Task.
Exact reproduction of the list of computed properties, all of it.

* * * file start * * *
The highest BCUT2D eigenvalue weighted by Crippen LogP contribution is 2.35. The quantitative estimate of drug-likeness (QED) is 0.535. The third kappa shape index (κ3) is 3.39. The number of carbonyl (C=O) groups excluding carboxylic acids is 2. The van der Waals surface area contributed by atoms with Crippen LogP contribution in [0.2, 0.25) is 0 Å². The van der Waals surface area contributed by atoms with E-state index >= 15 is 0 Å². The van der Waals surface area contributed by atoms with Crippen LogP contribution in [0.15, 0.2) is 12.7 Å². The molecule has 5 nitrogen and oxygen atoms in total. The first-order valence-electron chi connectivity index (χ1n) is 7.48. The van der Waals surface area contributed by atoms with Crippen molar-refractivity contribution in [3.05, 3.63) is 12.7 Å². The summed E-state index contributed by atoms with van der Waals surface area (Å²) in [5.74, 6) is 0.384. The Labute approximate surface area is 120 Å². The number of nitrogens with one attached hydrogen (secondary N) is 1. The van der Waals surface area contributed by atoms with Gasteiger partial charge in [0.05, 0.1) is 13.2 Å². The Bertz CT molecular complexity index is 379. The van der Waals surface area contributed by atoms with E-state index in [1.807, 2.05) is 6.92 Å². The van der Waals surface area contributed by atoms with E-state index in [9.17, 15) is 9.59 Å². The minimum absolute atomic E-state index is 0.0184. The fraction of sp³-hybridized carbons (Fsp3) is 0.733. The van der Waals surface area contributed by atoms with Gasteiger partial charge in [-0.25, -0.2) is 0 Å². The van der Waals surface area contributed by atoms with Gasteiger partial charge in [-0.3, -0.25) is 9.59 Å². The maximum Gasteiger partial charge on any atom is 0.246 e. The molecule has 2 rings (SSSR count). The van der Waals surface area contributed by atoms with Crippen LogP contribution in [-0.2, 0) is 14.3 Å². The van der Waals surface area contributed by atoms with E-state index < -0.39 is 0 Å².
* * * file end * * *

The highest BCUT2D eigenvalue weighted by Crippen LogP contribution is 2.35. The quantitative estimate of drug-likeness (QED) is 0.535. The third kappa shape index (κ3) is 3.39. The number of carbonyl (C=O) groups excluding carboxylic acids is 2. The van der Waals surface area contributed by atoms with Crippen LogP contribution in [0.2, 0.25) is 0 Å². The van der Waals surface area contributed by atoms with E-state index >= 15 is 0 Å². The van der Waals surface area contributed by atoms with Crippen LogP contribution in [0.15, 0.2) is 12.7 Å². The molecule has 5 nitrogen and oxygen atoms in total. The first-order valence-electron chi connectivity index (χ1n) is 7.48. The van der Waals surface area contributed by atoms with Crippen molar-refractivity contribution in [3.05, 3.63) is 12.7 Å². The summed E-state index contributed by atoms with van der Waals surface area (Å²) in [5.74, 6) is 0.384. The Labute approximate surface area is 120 Å². The number of nitrogens with one attached hydrogen (secondary N) is 1. The van der Waals surface area contributed by atoms with Gasteiger partial charge in [0.05, 0.1) is 13.2 Å². The Bertz CT molecular complexity index is 379. The van der Waals surface area contributed by atoms with E-state index in [1.807, 2.05) is 6.92 Å². The van der Waals surface area contributed by atoms with E-state index in [9.17, 15) is 9.59 Å². The minimum absolute atomic E-state index is 0.0184. The fraction of sp³-hybridized carbons (Fsp3) is 0.733. The van der Waals surface area contributed by atoms with Gasteiger partial charge in [-0.25, -0.2) is 0 Å². The van der Waals surface area contributed by atoms with Gasteiger partial charge in [-0.3, -0.25) is 9.59 Å². The maximum Gasteiger partial charge on any atom is 0.246 e. The molecule has 2 rings (SSSR count). The van der Waals surface area contributed by atoms with Crippen LogP contribution in [-0.2, 0) is 14.3 Å². The van der Waals surface area contributed by atoms with E-state index < -0.39 is 0 Å².